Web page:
tell me your story : Julia

Today I share the story of a very beautiful family on my blog. When I first decided to do this series I really hoped Julia would send me her story. I haven’t met Julia or her gorgeous family but the love in this family is so evident and I think Georgia steals the show with her gorgeous smile and is a little doll.  I know you’re going to  love this one and get your kleenex ready. And thank you to Dale Taylor of the heart of living for letting me share these lovely images on my blog too.
Towards the end of my pregnancy with my fourth daughter, I dreamed of what it would be like to have four girls. I dreamed of ladybirds, and butterflies, handing down a magnificent wardrobe to a lucky little girl, and of course, I dreamed of lashings of pink. But the thing that made me smile the most, was the vision of four little bathered bottoms running down the beach near our home.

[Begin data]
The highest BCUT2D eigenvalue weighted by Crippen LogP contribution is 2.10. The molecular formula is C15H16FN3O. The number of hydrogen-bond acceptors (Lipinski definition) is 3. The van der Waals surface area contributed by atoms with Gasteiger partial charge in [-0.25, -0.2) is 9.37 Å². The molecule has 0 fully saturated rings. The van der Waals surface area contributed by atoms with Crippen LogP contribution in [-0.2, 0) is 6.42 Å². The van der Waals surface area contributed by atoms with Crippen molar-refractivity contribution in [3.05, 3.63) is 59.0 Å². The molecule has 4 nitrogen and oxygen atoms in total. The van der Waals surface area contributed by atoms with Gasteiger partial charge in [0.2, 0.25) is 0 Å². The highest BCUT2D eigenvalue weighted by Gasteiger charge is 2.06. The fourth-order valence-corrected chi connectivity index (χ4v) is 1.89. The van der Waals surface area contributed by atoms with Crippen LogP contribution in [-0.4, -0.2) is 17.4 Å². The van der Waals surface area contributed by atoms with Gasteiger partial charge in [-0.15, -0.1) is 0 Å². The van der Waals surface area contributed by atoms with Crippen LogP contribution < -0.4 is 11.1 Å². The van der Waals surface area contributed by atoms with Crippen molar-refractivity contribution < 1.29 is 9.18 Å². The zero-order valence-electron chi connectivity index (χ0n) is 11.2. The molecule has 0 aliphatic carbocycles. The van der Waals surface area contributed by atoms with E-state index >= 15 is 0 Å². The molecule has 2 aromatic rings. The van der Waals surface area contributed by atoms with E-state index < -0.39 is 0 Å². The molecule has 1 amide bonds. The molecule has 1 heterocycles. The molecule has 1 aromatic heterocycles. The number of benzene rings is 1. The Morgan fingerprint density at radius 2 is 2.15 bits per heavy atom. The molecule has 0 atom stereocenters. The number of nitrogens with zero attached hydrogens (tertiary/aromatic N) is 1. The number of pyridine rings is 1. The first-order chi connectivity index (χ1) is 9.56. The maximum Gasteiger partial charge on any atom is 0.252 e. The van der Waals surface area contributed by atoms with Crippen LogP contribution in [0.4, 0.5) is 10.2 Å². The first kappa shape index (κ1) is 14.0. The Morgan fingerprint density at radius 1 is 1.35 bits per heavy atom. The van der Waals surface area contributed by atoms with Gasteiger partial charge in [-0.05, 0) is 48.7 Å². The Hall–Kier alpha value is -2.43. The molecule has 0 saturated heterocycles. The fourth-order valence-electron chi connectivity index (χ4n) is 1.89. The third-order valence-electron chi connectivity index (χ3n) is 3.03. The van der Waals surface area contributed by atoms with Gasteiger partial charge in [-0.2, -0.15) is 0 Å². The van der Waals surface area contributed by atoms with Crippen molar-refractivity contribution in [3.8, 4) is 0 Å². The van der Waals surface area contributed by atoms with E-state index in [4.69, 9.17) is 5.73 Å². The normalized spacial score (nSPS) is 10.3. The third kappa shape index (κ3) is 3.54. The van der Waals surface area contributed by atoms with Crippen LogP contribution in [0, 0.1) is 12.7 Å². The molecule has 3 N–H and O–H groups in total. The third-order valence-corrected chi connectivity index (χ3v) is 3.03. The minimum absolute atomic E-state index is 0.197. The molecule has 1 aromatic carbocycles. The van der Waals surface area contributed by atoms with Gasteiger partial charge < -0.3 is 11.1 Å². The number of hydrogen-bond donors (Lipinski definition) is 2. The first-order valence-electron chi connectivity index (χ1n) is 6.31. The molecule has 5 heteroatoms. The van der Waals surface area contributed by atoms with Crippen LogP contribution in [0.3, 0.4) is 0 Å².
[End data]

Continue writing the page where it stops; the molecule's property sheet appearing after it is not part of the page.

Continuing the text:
But as she grew inside my body for 9 months, my little girl carried a secret. A secret she managed to hide from two experienced ultrasound technicians, at 12 weeks, and 18 weeks, who told me that I was having a perfectly healthy little girl. And healthy she was, except for her secret, that if I was to be honest, gave her a chance in this world that I can’t be sure she would have had, if she hadn’t been so good at keeping it.
When she was placed on my chest, at nearly 42 weeks, and a robust 9 pound 11, there was much joy in the room. But it didn’t come from her mother. I knew there was something different about her as soon as I saw her. While the cord was cut, and the midwife and my husband chatted amiably, I frowned at my girl. I think the recognition, the fact that her features were strangely familiar, was there straight away, but to prepare me, my mind shifted it to the back for a few minutes, for half an hour, for definitely less than an hour…and then I saw. I really saw.